Jermyn Street Theatre's artistic director Anthony Biggs has called for mobile phones to be banned in theatres following an incident last week whereby a production at the venue was stopped when the cast suspected somebody was filming them.
Athol Fugard's Statements After an Arrest Under the Immorality Act calls for the two main performers to be naked throughout. About 20 minutes into the performance last Thursday evening, the actors (Jemima Hyde and David Judge) became aware that somebody sitting in the front row of the audience was using their phone.
Initially they just thought 'how rude', and ignored it, but as it went on they suspected he was trying to film them. So after a few minutes David stepped out of character and asked the man to turn the phone off, which he duly did. At the end of the performance the stage manager and general manager stopped him and, although they couldn't find anything in terms of a video, they told him not to come back to the theatre.
"Nobody would dream of making a call on an aeroplane"
This opens up a much wider discussion about people using their phones in theatres, and I'm far from the first person to raise the issue. People have got so used to using their phones now that they think it's acceptable to use them right up until a show starts, the moment the interval begins, and unfortunately sometimes during the performance itself. I feel at the moment we're rather putting our heads in the sand about this, but the use of technology is only going to become more prevalent. I'm not being a luddite and saying people shouldn't use their phones, but theatres need to start taking stronger action.
What this action could be is the big question. The perpetrator on Thursday was given two warning messages before the show started about turning his phone off, but still used it. I'd love to be able to put a phone blocking system in the theatre but I think there may be human rights issues around that, plus it wouldn't stop people recording. So I feel the only way of changing things is to create a culture whereby people feel it's unacceptable to do it. Nobody would dream of making a call on an aeroplane, for example.
When someone uses their phone in a theatre they're not only disturbing the actors but their fellow audience members. Their job as an audience member in a theatre is to participate. They may not be speaking, but they're involved in a conversation with the actors. It therefore beggars belief that somebody would use a phone and break that conversation, when they've paid good money to be part of a live experience. And I believe that most people relish the opportunity to not be on their phones for a few hours.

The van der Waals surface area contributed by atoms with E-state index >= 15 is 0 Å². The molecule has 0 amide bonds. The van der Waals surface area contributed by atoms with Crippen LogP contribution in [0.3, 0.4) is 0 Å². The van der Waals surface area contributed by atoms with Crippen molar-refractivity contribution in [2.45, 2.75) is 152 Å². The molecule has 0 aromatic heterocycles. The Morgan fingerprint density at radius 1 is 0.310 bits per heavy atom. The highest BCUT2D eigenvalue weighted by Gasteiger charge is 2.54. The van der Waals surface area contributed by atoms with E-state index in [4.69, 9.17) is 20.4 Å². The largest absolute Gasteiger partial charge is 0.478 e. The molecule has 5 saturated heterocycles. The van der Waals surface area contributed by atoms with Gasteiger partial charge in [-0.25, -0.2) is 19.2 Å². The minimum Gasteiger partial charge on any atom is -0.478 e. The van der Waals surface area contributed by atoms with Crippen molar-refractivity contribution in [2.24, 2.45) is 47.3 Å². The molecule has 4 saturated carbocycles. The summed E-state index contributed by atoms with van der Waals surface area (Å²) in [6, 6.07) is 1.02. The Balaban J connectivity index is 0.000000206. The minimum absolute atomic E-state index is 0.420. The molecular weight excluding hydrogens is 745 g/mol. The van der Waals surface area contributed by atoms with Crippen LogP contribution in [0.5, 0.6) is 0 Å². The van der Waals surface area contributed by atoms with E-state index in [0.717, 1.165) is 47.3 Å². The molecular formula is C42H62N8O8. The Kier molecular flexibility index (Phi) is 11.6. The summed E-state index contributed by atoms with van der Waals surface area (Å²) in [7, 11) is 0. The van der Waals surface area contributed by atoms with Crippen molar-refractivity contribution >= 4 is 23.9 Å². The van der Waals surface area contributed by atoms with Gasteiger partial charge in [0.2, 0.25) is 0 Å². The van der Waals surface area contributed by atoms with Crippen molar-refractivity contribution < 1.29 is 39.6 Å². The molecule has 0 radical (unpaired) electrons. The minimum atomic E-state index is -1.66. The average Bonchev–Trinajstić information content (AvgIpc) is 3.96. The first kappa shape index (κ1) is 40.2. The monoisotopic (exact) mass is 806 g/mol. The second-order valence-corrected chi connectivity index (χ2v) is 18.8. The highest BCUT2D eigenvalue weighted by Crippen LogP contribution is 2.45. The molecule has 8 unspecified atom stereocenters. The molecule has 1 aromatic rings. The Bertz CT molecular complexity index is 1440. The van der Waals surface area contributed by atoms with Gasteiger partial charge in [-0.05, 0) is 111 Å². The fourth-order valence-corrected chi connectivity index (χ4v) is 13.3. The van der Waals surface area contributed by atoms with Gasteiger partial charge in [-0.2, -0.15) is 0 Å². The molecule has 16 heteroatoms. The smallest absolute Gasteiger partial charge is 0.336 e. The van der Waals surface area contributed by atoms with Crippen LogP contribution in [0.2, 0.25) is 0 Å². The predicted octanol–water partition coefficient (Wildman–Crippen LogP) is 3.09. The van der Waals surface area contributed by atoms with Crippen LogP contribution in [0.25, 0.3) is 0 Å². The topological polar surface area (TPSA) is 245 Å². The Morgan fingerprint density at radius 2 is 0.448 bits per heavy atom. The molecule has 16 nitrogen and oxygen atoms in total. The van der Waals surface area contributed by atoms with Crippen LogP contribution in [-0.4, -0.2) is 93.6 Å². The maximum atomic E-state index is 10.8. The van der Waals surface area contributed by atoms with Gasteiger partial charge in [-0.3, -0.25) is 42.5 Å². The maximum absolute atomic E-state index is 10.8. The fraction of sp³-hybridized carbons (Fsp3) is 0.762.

When Eileen Atkins and Michael Gambon appeared in All That Fall at Jermyn Street Theatre, there was an incident one night when Eileen stopped the show because she heard some incongruous music coming from somewhere. She eventually sourced it to a bag that was next the stage. It was coming from a mobile phone, and of course the perpetrator blamed his wife and denied all knowledge.
People always make excuses. The classic scenario - and this is the excuse used by the man last Thursday - is that their child is ill. But to this I say: 'If your child is ill, why did you come to the show in the first place?'
We must be bolder in making people turn their phones off beforehand. When we took All That Fall to the States, the theatre manager himself would make an announcement on stage each night, which we may replicate. I know some theatres have 'tweet zones', where people are allowed to use their phones, but I don't like that idea and it certainly wouldn't work in our venue. The only solution is a zero tolerance policy - if people are caught using their phones during a performance, they won't be welcome at the venue again. It has to be like that, it has to be draconian, because otherwise people will ignore it.
For more information about Jermyn Street Theatre, click here. Anthony Biggs was speaking to Theo Bosanquet.